ABBA: Voyage Album Review | Pitchfork
Voyage is ABBA’s first album in 40 years.

Barring The Beatles when all were living, there has been go greater holdout on the ‘bands reuniting’ front than Swedish pop juggernauts ABBA…

…that is until now.

The quartet of Agnetha Fältskog, Björn Ulvaeus, Benny Andersson, and Anni-Frid Lyngstad have reunited 40 years after their last album, and in the wake of an ongoing renaissance of their music largely spurred by the smash musical Mamma Mia and its film adaptations.

ABBA broke up when its respective marriages (Agnetha to Bjorn, Ani-Frid to Benny) ended in rapid succession, as good as any reason to breakup a band. At the time of their breakup, ABBA was a worldwide phenomenon with over twenty hit singles to their name, including ubiquitous classics such as “Waterloo,” “Dancing Queen,” and “Take a Chance on Me.” While they were never critics’ darlings (some have called them the ultimate ‘guilty pleasure’ band), their fanbase was rabid and devoted, and heartbroken by the news.

In the ensuing years, ABBA’s popularity and success has only grown; 1992’s ABBA Gold compilation become their best selling release some 10 years after they split. In 1999, British playwright Catherine Johnson partnered with Ulvaeus and Andersson for Mamma Mia!, a musical consisting entirely of ABBA classics as the soundtrack to a convoluted but charming romantic comedy plot. The play was a raging success throughout the world, and firmly reignited the ABBA renaissance with no end in the sight; the success of Mamma Mia spawned not one, but two film adaptations that were met with similar plaudits.

Despite their enduring appeal, a reunion of the band seemed about as likely as a JFK Jr. sighting in Dallas this year; they have turned down as much as one billion dollars to reunite in any capacity. However, an informal private reunion in 2016 led to something of a 180 of their previous attitudes, and the band recorded two songs for charity in 2018. They also took part in the creation of a digital avatar project, which was set to tour shortly before the pandemic of 2020.

ABBA turned out to also be working on a new full album, which has now come into fruition in the form of Voyage; after 40 years away, there was some trepidation from fans as to whether the band could live up to the hype of such an event. Would a new ABBA album be worth it after all this time.

Well, happily, the answer is yes; for the most part, Voyage is deeply enjoyable and charming, just like the best ABBA hits; the dizzying power pop melodies and super crisp production that defined their biggest songs are fully present and sound just as fresh today as they did in 1977. The voices of both female lead singers have held up incredibly well, with nary a difference in tone or power compared to their heyday.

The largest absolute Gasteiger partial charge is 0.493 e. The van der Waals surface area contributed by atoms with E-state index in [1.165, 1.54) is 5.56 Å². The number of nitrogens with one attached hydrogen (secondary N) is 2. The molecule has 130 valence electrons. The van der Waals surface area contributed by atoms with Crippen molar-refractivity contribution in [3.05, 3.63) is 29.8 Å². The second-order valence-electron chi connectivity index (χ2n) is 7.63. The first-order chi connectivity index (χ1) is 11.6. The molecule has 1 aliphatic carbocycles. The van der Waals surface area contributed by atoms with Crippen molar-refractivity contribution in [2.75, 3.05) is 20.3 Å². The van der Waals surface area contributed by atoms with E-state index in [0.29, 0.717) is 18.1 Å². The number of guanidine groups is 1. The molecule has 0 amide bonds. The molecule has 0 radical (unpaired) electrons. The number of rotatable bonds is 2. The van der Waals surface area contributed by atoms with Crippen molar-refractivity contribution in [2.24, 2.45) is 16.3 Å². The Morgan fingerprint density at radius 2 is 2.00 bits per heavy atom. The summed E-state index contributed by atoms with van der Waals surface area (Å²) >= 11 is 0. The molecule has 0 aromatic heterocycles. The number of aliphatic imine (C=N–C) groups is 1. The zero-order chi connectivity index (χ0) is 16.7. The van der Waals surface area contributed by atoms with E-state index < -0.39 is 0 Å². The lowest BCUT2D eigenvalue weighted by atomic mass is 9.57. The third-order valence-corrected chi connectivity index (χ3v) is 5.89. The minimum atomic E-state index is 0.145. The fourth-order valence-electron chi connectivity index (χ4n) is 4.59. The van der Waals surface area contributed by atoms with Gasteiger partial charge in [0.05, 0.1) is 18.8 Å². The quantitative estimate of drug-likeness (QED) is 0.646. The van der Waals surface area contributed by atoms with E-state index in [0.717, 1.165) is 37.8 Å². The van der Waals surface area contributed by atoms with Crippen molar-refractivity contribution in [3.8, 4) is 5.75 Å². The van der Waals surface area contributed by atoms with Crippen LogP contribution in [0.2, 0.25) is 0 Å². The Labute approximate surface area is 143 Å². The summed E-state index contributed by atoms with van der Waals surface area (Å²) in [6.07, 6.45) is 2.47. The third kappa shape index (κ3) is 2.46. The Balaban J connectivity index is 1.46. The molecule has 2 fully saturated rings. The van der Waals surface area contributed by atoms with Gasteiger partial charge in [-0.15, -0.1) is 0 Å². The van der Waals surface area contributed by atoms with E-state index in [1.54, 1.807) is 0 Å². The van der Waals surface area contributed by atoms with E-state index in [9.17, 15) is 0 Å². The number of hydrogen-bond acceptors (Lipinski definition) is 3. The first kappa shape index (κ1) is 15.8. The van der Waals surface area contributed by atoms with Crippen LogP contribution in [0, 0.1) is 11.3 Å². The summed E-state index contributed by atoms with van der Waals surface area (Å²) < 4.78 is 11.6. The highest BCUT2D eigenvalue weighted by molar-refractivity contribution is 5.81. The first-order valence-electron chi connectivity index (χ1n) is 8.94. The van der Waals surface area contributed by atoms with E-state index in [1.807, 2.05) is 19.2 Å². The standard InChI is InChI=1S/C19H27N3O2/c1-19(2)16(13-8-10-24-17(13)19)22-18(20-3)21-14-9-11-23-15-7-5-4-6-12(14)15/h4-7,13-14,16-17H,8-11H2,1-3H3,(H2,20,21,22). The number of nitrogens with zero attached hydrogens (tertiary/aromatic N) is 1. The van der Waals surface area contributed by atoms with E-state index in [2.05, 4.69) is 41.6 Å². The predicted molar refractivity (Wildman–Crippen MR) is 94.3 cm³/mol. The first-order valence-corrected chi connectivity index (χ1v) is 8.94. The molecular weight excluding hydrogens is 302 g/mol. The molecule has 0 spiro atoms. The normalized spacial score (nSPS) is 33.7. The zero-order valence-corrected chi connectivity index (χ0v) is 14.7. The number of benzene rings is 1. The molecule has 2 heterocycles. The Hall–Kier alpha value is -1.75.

The album as a whole is rather top heavy, its best tracks coming within the first half; this includes the singles “I Still Have Faith in You,” “Don’t Shut Me Down,” and “Just a Notion.”  These songs have all the grand hallmarks of classic ABBA, with irresistible hooks and dizzying harmonies. “Just a Notion” especially feels reminiscent of the band’s earliest hits, with a rolling piano providing Fältskog and Lyngstad the perfect vehicle for their signature vocal blending to hit its sweet spot. “When You Danced with Me” also adds to a very strong first half, recalling the lilting classic “Our Last Summer.” “Little Things” is the one weaker song here, although its message is charming.

The second half of the album is more forgettable, as the band tries a bit too hard to incorporate a more modern sound that falls flat, particularly on the cringe-y “Keep an Eye on Dan,” as well as the sappy and cloying “I Can Be that Woman.” That said, the whimsical “Bumblebee” and the chugging power pop of “No Doubt About It” are solid enough to keep the record afloat, and the closing “Ode to Freedom” is quite haunting and fitting coda should this be the last thing ABBA ever record.

Even if it’s for one album, it feels oddly comforting to have ABBA back; in a world constantly shrouded in uncertainty and darkness, ABBA’s aggressively shiny, shimmering sonic milieu provides a most welcome aural respite. Voyage isn’t a classic, but it’s a solidly enjoyable effort, and makes a strong case for ABBA’s enduring appeal.

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